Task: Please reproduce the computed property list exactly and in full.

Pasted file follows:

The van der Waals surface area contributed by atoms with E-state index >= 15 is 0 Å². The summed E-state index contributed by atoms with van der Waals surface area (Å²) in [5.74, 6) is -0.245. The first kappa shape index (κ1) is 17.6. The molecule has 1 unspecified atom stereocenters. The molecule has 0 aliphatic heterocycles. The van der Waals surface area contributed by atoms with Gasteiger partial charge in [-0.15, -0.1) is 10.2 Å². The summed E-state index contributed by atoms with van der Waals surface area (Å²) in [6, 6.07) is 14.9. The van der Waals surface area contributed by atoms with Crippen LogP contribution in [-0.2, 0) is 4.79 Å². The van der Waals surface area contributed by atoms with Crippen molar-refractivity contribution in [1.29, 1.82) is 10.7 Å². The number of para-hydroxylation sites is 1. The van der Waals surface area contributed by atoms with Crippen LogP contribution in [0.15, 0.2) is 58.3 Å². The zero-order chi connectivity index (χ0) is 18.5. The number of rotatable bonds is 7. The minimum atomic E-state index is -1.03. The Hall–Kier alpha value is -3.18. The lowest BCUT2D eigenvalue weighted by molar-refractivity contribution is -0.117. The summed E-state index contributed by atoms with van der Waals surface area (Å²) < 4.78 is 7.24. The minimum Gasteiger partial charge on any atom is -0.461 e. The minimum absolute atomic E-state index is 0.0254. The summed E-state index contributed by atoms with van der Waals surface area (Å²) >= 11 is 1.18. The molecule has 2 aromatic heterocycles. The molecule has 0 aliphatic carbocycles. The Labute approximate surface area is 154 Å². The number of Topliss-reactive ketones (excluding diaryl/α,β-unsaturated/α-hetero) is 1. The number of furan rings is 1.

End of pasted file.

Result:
The van der Waals surface area contributed by atoms with E-state index >= 15 is 0 Å². The summed E-state index contributed by atoms with van der Waals surface area (Å²) in [5.74, 6) is -0.245. The first kappa shape index (κ1) is 17.6. The molecule has 1 unspecified atom stereocenters. The molecule has 0 aliphatic heterocycles. The van der Waals surface area contributed by atoms with Gasteiger partial charge in [-0.15, -0.1) is 10.2 Å². The summed E-state index contributed by atoms with van der Waals surface area (Å²) in [6, 6.07) is 14.9. The van der Waals surface area contributed by atoms with Crippen LogP contribution in [-0.2, 0) is 4.79 Å². The van der Waals surface area contributed by atoms with Crippen molar-refractivity contribution in [1.29, 1.82) is 10.7 Å². The number of para-hydroxylation sites is 1. The van der Waals surface area contributed by atoms with Crippen LogP contribution in [0.15, 0.2) is 58.3 Å². The zero-order chi connectivity index (χ0) is 18.5. The number of rotatable bonds is 7. The minimum atomic E-state index is -1.03. The Hall–Kier alpha value is -3.18. The lowest BCUT2D eigenvalue weighted by molar-refractivity contribution is -0.117. The summed E-state index contributed by atoms with van der Waals surface area (Å²) < 4.78 is 7.24. The minimum Gasteiger partial charge on any atom is -0.461 e. The minimum absolute atomic E-state index is 0.0254. The summed E-state index contributed by atoms with van der Waals surface area (Å²) >= 11 is 1.18. The molecule has 2 aromatic heterocycles. The molecule has 0 aliphatic carbocycles. The Labute approximate surface area is 154 Å². The number of Topliss-reactive ketones (excluding diaryl/α,β-unsaturated/α-hetero) is 1. The number of furan rings is 1.